• If enough force is applied to the plate, it will snap back in the midsole and propel you forward. 
  • There is some evidence to show that not all runners will benefit from plated shoes to the same extent, and this is largely due to individual biomechanics. 

Some shoes will have a plate that extends the entire length of the shoe while others will only be present in certain parts of the shoe, or shaped with ‘wings’. 

  • Energy rods like those found in the Adidas Adizero Adios Pro 3, while still intended to improve running economy like a plate, are designed to mimic the bone structure of the foot instead of creating a uniform, flat surface on which your foot must land. 

On top of the plate technology present in racing shoes, the advancements in midsole foam are worth noting when choosing a racing shoe for your shoe rotation.

A racing shoe midsole should simultaneously be able to absorb shock while also retaining enough of its shape to “give back” what the runner puts into it.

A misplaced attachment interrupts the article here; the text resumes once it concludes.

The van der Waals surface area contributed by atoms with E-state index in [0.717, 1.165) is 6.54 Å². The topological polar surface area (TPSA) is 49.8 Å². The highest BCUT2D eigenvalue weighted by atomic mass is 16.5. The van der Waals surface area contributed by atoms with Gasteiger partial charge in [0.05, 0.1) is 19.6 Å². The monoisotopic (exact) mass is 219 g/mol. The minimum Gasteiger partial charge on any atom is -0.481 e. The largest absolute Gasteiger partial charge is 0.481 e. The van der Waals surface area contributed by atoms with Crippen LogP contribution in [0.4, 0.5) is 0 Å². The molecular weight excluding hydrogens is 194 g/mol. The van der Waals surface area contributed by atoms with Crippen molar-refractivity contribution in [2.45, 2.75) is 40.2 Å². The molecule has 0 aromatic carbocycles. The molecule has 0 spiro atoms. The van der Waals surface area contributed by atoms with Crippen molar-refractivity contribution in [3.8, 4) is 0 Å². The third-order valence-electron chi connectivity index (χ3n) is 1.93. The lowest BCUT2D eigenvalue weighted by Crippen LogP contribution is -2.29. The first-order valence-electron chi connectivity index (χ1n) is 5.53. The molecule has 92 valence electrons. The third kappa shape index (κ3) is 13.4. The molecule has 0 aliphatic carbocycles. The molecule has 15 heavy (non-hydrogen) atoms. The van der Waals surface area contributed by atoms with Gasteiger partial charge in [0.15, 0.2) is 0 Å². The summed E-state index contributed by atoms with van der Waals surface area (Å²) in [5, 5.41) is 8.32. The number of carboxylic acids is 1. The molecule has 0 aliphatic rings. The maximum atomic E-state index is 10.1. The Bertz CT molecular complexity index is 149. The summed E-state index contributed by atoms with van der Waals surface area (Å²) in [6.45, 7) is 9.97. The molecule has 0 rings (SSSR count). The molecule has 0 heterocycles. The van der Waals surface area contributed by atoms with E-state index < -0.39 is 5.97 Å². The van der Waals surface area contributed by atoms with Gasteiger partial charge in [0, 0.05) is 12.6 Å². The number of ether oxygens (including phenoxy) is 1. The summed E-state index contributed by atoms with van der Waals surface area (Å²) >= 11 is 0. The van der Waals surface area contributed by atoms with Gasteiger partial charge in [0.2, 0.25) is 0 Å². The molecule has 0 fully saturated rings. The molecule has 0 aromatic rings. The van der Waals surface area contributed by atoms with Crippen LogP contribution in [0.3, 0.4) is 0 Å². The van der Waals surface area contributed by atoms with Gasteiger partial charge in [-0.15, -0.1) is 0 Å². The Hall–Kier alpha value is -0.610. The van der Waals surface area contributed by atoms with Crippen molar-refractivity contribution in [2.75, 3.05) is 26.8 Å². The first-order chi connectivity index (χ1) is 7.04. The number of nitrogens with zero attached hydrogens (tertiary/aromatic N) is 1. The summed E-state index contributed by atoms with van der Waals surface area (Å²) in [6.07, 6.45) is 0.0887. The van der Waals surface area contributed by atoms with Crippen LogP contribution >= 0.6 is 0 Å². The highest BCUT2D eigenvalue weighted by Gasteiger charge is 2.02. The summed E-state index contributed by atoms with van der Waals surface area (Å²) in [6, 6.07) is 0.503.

Plates and rods add stiffness while midsole foams absorb and return energy from footstrike. The most commonly used foams on the market now are EVA, TPU, PEBA, and EVA infused with CO2 or nitrogen. 

Now to get into what each of those abbreviations actually mean:

  • EVA: The most commonly used foam, ethylene vinyl acetate, is light and has a cushioning effect and returns roughly 60-65% of the energy put into it from footstrike. 
  • TPU: thermoplastic polyurethane is more durable and has better energy return than EVA (70-75%), but is significantly heavier. 
  • PEBA (AKA Pebax): polyamide block elastomer is extremely light and has superior energy return, starting at 85%. The major critique of PEBA foam is that it is far less durable than EVA or TPU. 
  • CO2/Nitrogen Infused EVA: Chemically treated EVA results in a lighter and softer material with energy return ranked somewhere between TPU and PEBA.

Running Shoe Rotations at WeeViews

Wondering what running shoes we rotate through?

Check out these running shoe rotation picks from the WeeViews team...

Evan Jensen - Running Shoe Rotation Picks

What's in your running shoe rotation?

Share your favorite picks in the comments.

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Abigail Lock
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Endurance athlete with a proclivity for mountain running and high altitude desert dwelling. NASM Certified Sports Nutriti...